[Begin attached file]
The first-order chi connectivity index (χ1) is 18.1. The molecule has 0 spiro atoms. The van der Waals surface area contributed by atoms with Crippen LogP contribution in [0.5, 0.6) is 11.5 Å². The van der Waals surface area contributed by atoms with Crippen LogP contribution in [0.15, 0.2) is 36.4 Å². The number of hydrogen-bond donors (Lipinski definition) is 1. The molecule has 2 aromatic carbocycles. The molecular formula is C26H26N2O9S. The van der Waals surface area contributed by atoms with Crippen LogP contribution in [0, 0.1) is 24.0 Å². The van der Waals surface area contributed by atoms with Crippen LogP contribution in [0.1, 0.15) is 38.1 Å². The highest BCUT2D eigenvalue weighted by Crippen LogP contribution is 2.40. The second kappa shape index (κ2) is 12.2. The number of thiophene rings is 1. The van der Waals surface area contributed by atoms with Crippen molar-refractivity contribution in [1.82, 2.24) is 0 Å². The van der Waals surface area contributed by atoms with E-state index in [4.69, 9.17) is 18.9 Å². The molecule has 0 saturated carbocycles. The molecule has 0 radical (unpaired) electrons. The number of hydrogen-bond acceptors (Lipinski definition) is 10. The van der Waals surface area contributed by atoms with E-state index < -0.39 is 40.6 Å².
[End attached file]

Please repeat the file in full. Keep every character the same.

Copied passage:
The first-order chi connectivity index (χ1) is 18.1. The molecule has 0 spiro atoms. The van der Waals surface area contributed by atoms with Crippen LogP contribution in [0.5, 0.6) is 11.5 Å². The van der Waals surface area contributed by atoms with Crippen LogP contribution in [0.15, 0.2) is 36.4 Å². The number of hydrogen-bond donors (Lipinski definition) is 1. The molecule has 2 aromatic carbocycles. The molecular formula is C26H26N2O9S. The van der Waals surface area contributed by atoms with Crippen LogP contribution in [0, 0.1) is 24.0 Å². The van der Waals surface area contributed by atoms with Crippen LogP contribution in [0.1, 0.15) is 38.1 Å². The highest BCUT2D eigenvalue weighted by Crippen LogP contribution is 2.40. The second kappa shape index (κ2) is 12.2. The number of thiophene rings is 1. The van der Waals surface area contributed by atoms with Crippen molar-refractivity contribution in [1.82, 2.24) is 0 Å². The van der Waals surface area contributed by atoms with E-state index in [4.69, 9.17) is 18.9 Å². The molecule has 0 saturated carbocycles. The molecule has 0 radical (unpaired) electrons. The number of hydrogen-bond acceptors (Lipinski definition) is 10. The van der Waals surface area contributed by atoms with E-state index < -0.39 is 40.6 Å².